Leading By Example, or, the power of a good example

Brian Massumi suggests in the introduction to his 2002 book “Parables For The Virtual” that the most Bergsonian form of argumentation follows from an “exemplary method,” by which he means supporting an argument through an example. There are three major arguments, which, while not stated explicitly, forms the subterranean structure by which Massumi makes his case for the example: singularity, detail, and connectability.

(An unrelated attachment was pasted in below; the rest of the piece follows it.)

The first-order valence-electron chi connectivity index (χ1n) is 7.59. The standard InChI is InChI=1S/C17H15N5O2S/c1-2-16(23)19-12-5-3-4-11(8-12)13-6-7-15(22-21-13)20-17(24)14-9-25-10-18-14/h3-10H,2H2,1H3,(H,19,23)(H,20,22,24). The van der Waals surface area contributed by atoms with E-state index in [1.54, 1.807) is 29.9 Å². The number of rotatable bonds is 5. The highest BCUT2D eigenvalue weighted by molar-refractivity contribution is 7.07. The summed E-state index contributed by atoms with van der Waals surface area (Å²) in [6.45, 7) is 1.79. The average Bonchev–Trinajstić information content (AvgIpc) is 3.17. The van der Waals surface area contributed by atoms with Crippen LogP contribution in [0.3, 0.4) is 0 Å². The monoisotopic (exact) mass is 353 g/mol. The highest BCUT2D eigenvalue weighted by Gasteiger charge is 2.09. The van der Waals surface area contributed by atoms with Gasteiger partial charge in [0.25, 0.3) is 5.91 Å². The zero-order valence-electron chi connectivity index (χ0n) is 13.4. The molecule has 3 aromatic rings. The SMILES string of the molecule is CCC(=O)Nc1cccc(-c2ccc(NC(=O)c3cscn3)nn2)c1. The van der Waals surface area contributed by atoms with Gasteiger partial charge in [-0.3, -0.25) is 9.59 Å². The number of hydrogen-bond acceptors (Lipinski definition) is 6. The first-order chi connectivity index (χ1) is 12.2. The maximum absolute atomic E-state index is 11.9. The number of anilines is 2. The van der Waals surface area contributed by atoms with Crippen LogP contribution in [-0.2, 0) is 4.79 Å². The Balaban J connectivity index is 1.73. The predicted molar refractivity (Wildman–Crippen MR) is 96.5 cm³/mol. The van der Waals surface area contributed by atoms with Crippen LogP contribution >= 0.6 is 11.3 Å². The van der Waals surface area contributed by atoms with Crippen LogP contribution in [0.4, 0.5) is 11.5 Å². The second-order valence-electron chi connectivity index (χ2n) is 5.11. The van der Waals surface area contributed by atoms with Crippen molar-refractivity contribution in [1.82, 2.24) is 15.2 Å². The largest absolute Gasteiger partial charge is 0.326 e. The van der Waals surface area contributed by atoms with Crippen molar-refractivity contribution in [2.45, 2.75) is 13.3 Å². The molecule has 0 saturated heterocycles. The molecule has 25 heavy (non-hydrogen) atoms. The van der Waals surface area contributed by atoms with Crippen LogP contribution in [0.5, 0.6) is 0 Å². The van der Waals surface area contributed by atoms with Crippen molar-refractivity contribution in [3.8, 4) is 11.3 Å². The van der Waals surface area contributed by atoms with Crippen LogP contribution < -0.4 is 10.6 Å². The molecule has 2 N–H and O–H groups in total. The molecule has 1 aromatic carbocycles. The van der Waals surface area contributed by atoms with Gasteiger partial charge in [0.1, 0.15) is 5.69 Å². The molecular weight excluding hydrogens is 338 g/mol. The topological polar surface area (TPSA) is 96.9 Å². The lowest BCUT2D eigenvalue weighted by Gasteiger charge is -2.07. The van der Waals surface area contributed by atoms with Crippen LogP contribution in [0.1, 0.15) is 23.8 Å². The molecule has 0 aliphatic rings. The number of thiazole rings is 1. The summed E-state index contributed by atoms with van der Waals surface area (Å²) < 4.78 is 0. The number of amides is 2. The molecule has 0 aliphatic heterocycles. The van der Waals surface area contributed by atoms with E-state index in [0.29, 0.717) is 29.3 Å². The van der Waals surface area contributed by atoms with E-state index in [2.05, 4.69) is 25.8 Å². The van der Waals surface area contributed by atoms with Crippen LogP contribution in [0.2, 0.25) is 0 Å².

The second two arguments follow from the first, in which Massumi proposes that examples activate a level of detail not available to other methods, more specifically, because examples are not required to fit the generalizing repeatability of usual model-building. Examples, for Massumi, are not used to abstract out principles, as in positivities that fit all cases of a particular type, but instead, contain details that would otherwise be limited out. Those details serve as the basis of the method, which Massumi suggests should be explored in order to unlock further detail. According to Massumi, the details found by the exemplary method would be singular, interactive, and divergent. The precision of those claims is illusive, however, because Massumi’s elliptical writing works to undermine syllogistic reason, often challenging the reader to understand a complex argument without either example or propositional content. Fortunately, the first author that he cites, Italian philosopher Giorgio Agamben, provides a coherent case for the example. Massumi quotes from Agamben’s most famous book, “The Coming Community,” which he also helped translate. CC is written in Agamben’s poetic post-deconstructive style, and is split up into mini-chapters often no longer than a few paragraphs. The chapter Massumi quotes from is entitled “Example.” Example begins with the classical philosophical problem of the one and the many, as rewritten through the general and the particular. Agamben’s precise but sometimes-tedious prose outlines how language forges an antimony between a particular and a general class. Specifically, one curious effect of language is that it transforms singularities (this tree, that tree) into members of a class. The basics of this formulation follows from a rather orthodox observation made popular by structural linguistics, often described in terms of the Saussurian bar that separates the sign from the signifier, but for Agamben’s post-Kantian transcendentalism, the being of language is still different from thing in itself, which still grants singularities a separate linguistic status that he calls not “being-” (being-human, being-Communist) but “being-called-” (being-called-Communist). The example holds a unique status for Agamben, however, because it is able to span the otherwise unbridgeable chasm between general and particular. Agamben outlines how the example holds true for all cases without losing its singularity. Even though the example is treated as a real particular case, it is understood to stand for nothing in particular. The challenge for explaining the importance and character of singularities is that the argument is disseminated throughout “The Coming Community,” without being located in a single identifiable spot. Agamben outlines the argument for the example in a later text, “Homo Sacer,” which follows a more familiar path. In “Homo Sacer,” Agamben provides a careful exposition of the example in contrast to the exception. Each of the two is described according to a pair of terms, the example being an inclusive exclusion, and the exception being an exclusive inclusion. To explain the example, Agamben looks to the linguistic example, as in doing example problems in a foreign language class. Specifically, Agamben cites a linguistic performative, like a Priest’s declaration like “I now pronounce you…,” which  is a speech act that could not act without speech (necessary), and in speech alone, commits an act (sufficient). But, if the Priest were to demonstrate the speech act, like during a wedding rehearsal, what is the status of the speech? According to Agamben, it ‘stands aside’ the normal case, but is also a part of the normal case. The example is therefore excluded from the normal case, but not because it does not belong, but “because it exhibits its own belonging” (HS 20). The example is therefore what Agamben calls a paradigm, that which is “shown beside” a class to establish its own being, or: “neither universal nor particular, neither general nor individual,[but] a singularity which, showing itself as such, produces a new ontological context” (WIAP np). Agamben then goes on to contrast the example with the exception. The exception is that which functions inside a normal case while simultaneously not belonging to it. Therefore, the example and the exception demonstrate the zone of indistinguishability of each set: the example is belongs but is outside the class, and the exception is inside the class but does not belong.